How does the religious object of a rosary become a symbol of an emancipated woman before it develops to a symbol of eternal family love for a young history student? Find out about the latest item in the MEMORY SUITCASE!
This soldier’s rosary was a gift from my grandmother. She gave it to me when I went to Japan for a few weeks. “One day this was given to me, now I give it to you”, she said. I loved her present from the first moment. It was not only a symbol of connection with God, but it had a story as well:
In the early years after Second World War a friend of my grandmother’s family – called “Klein Tantchen Gertrud” (small/cute aunt Gertrud) – gave it to my grandmother. She was no real aunt, more like a very good friend of my great-grandmother. To my grandmother’s family she was quite fascinating. As a self-confident woman, she lived on her own in Bochum and worked as a journalist. Women were very rare in this job at that time.
She went everywhere. She knew many people. She was a very open-minded and caring person. My grandmother assumed that ‘Klein Tantchen Gertrud’ got the rosary from a soldier she might have interviewed. Whether it has been a British, an American or a German one, or what it meant to Gertrud – she had no clue. The early fascination about Gertrud’s liberty and behaviour stayed with my grandmother for 55 years. A different lifestyle and a notion of the times to come were engraved in a way in the little rosary she inherited and kept. .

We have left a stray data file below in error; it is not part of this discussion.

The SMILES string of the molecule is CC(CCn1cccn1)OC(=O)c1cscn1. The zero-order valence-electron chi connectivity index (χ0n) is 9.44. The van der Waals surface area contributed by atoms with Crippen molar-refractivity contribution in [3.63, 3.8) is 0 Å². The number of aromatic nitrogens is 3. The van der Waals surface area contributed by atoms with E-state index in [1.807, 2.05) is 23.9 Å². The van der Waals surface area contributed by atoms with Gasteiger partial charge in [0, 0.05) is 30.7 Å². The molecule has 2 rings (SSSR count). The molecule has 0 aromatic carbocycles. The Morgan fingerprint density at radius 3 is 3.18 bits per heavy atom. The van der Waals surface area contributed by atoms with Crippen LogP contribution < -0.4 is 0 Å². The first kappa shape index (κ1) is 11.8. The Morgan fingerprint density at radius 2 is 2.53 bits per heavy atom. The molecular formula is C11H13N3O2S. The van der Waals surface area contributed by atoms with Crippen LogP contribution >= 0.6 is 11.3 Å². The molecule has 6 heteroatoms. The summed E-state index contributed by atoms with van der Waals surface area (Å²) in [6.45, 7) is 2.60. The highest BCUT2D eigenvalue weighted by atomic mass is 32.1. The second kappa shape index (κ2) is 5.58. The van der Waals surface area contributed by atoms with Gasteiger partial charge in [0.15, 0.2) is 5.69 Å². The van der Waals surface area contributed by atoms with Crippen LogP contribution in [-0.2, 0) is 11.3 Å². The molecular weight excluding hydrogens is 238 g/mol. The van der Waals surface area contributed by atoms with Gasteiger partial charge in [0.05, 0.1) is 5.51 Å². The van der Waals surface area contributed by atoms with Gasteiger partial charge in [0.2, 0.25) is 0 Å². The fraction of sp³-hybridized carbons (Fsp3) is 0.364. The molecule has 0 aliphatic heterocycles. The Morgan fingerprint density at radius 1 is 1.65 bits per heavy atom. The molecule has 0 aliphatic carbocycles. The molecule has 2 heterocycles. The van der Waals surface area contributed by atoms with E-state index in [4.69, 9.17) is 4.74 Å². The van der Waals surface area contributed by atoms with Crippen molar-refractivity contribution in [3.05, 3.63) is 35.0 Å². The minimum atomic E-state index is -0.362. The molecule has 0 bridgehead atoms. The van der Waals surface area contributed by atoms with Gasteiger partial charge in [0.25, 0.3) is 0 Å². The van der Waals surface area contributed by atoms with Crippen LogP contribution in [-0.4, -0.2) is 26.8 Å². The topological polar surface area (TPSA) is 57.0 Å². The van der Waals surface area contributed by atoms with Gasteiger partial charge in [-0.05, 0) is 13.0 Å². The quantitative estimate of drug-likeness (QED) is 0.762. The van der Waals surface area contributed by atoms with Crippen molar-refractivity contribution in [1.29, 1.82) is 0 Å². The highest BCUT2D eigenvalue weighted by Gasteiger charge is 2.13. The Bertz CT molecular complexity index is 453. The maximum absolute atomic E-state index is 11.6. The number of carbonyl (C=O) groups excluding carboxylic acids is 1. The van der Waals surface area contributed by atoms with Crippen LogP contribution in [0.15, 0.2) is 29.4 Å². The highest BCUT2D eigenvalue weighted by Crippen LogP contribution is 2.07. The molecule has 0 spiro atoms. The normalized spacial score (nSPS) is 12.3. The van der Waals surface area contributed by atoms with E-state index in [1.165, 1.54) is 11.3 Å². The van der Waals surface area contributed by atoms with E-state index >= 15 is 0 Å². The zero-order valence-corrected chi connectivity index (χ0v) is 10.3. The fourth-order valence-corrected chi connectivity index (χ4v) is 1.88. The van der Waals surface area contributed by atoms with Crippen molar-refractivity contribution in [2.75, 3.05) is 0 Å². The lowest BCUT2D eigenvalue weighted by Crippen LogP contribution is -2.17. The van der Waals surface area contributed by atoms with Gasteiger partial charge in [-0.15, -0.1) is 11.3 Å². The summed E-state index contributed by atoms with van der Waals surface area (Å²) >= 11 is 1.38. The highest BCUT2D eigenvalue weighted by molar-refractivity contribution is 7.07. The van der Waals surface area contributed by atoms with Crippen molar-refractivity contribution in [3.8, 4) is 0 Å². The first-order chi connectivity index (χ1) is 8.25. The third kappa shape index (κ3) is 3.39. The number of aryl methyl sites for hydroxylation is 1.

This background-story is quite important, but when I inherited the rosary, its symbolic meaning had completely changed. I have never met Gertrud. For me, it is not a symbol of female liberty, as it was for my grandmother, but more a symbol of always present family love. From the moment she gave me the object that was so important to her, I somehow knew more strongly that she is someone who cares about me. Because of this deep personal meaning, I always have the rosary with me, either in my pocket or on my desk.